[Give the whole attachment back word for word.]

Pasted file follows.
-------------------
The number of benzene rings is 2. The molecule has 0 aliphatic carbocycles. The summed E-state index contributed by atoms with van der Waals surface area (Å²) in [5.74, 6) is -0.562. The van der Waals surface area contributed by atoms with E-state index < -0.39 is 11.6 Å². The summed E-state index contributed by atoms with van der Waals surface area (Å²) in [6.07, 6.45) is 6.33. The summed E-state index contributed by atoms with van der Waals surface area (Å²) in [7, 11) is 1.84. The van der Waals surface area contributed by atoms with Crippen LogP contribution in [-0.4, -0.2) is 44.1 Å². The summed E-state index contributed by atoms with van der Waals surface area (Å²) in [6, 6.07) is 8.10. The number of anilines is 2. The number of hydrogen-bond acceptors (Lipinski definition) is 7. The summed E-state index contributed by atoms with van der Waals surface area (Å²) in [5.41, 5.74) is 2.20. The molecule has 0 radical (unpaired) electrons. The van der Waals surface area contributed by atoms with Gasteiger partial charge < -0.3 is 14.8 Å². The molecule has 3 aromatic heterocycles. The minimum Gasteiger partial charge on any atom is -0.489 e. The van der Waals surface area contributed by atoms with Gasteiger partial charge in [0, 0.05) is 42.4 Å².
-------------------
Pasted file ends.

The number of benzene rings is 2. The molecule has 0 aliphatic carbocycles. The summed E-state index contributed by atoms with van der Waals surface area (Å²) in [5.74, 6) is -0.562. The van der Waals surface area contributed by atoms with E-state index < -0.39 is 11.6 Å². The summed E-state index contributed by atoms with van der Waals surface area (Å²) in [6.07, 6.45) is 6.33. The summed E-state index contributed by atoms with van der Waals surface area (Å²) in [7, 11) is 1.84. The van der Waals surface area contributed by atoms with Crippen LogP contribution in [-0.4, -0.2) is 44.1 Å². The summed E-state index contributed by atoms with van der Waals surface area (Å²) in [6, 6.07) is 8.10. The number of anilines is 2. The number of hydrogen-bond acceptors (Lipinski definition) is 7. The summed E-state index contributed by atoms with van der Waals surface area (Å²) in [5.41, 5.74) is 2.20. The molecule has 0 radical (unpaired) electrons. The van der Waals surface area contributed by atoms with Gasteiger partial charge < -0.3 is 14.8 Å². The molecule has 3 aromatic heterocycles. The minimum Gasteiger partial charge on any atom is -0.489 e. The van der Waals surface area contributed by atoms with Gasteiger partial charge in [0, 0.05) is 42.4 Å².